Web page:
Twok! Twok! Twok! Twok!
Four remarkable, meaty blows that sent Ben Stokes’ balls sailing over the boundary and unexpectedly won the 2016 T20 World Cup for West Indies.
So, heeding Ian Bishop’s order, I have remembered the name Carlos Brathwaite. Likewise, clearly, the selectors. Three years after that unforgettable April day, the big question for me now is why.
In a second case, it’s not the name that has stuck with me; it’s a body flying through the air virtually parallel to the ground but at some height above it to pull off an impossible catch. With bat and/or ball in the CPL, Fabian Allen may have made an impression on the selectors; however, between crease and crease, he has not impressed me, I’m afraid, at all.
West Indies scorecards do not offer much hope either. In either case.
Brathwaite has played 33 matches in the maroon kit and his 29 innings have yielded 389 runs at an average of 14.4, with 11 single-digit scores and a highest score—made in his 29th innings!—of 50. With the ball, his figures are even more measly: 31 wickets costing 1352 runs at an average of over 40 per scalp.
Allen is just starting out but his performances remind me of the definition of an all-rounder as ‘a cricketer who can bowl a little bit and bat a little bit.’ His ODI aggregate in four matches is 25 at a strike rate of 48.07 and his highest score in seven T20Is is 27, made in his first innings, with only 23 more added in the remaining six. He has claimed no wickets for 131 runs in four ODIs and eight wickets for 196 runs in nine T20Is.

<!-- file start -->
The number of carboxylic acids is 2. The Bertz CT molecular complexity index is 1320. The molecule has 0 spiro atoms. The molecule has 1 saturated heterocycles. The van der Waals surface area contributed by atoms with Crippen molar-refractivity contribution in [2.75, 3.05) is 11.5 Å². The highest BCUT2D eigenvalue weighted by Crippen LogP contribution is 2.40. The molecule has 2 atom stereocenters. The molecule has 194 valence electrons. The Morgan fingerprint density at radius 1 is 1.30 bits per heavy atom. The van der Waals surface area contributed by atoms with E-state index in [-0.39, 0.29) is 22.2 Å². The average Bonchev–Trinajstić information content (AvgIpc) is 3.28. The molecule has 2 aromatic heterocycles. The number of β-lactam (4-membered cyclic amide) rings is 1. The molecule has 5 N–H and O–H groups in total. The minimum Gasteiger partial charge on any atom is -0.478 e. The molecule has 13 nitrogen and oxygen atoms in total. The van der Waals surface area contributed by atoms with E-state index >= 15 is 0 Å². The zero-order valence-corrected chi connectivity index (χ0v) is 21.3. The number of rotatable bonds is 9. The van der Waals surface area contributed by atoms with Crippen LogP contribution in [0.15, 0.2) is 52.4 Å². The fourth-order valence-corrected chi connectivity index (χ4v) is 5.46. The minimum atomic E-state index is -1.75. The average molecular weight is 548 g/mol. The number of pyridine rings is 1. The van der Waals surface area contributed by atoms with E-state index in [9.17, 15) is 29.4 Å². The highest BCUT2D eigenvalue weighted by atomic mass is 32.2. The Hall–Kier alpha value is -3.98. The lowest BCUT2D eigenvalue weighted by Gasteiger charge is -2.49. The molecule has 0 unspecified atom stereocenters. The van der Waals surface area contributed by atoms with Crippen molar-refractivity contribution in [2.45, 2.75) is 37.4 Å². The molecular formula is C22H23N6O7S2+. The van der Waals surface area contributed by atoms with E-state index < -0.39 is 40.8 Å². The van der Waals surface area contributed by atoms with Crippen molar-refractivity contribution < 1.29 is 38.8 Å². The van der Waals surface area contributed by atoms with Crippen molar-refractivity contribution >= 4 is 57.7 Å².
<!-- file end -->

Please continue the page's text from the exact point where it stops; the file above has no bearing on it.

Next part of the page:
To be brutally honest, none of that is world-class. Not nearly. It’s really not good enough. But, brutal honesty being again germane, it is in West Indies cricket as it is in T&T politics, where the critical question is this: Buh who we go put?
John Campbell? Jonathan Carter? Keemo Paul? Denesh Ramdin? Sherfane Rutherford? Marlon Samuels?
Four different names dominate the ongoing conversation, three Trinidadian and one other. Two of them, T&T off-spinner Sunil Narine and Antiguan pacer Alzarri Joseph, are carrying injuries and were, therefore, not in the running. To hear some Trinis tell it, the other two, T&T all-rounders Dwayne Bravo and Kieron Pollard, despite not carrying injuries, were never in the running.
Town saying that dis is the same 15 Courtney Browne and he selectors woulda pick; old selection committee or new selection committee, it still have Cameronning.
It’s rubbish, of course. I genuinely don’t know what the new Ricky Skerritt Administration must do to convince us all that the slate has in fact been swiped clean.
On the eve of the official announcement, TV6 reported with a sort of bemusement that, despite making himself available for selection, DJ Bravo would not be among those selected for the World Cup.
And the following evening, with a curious mixture of I-told-you-so glee and what-the-hell-is-going-on bemusement, they confirmed that Bravo had indeed been omitted. Then, good taste be damned, they used what might generously be called an original format featuring disembodied heads to have four ‘gurus’ critique the selected squad.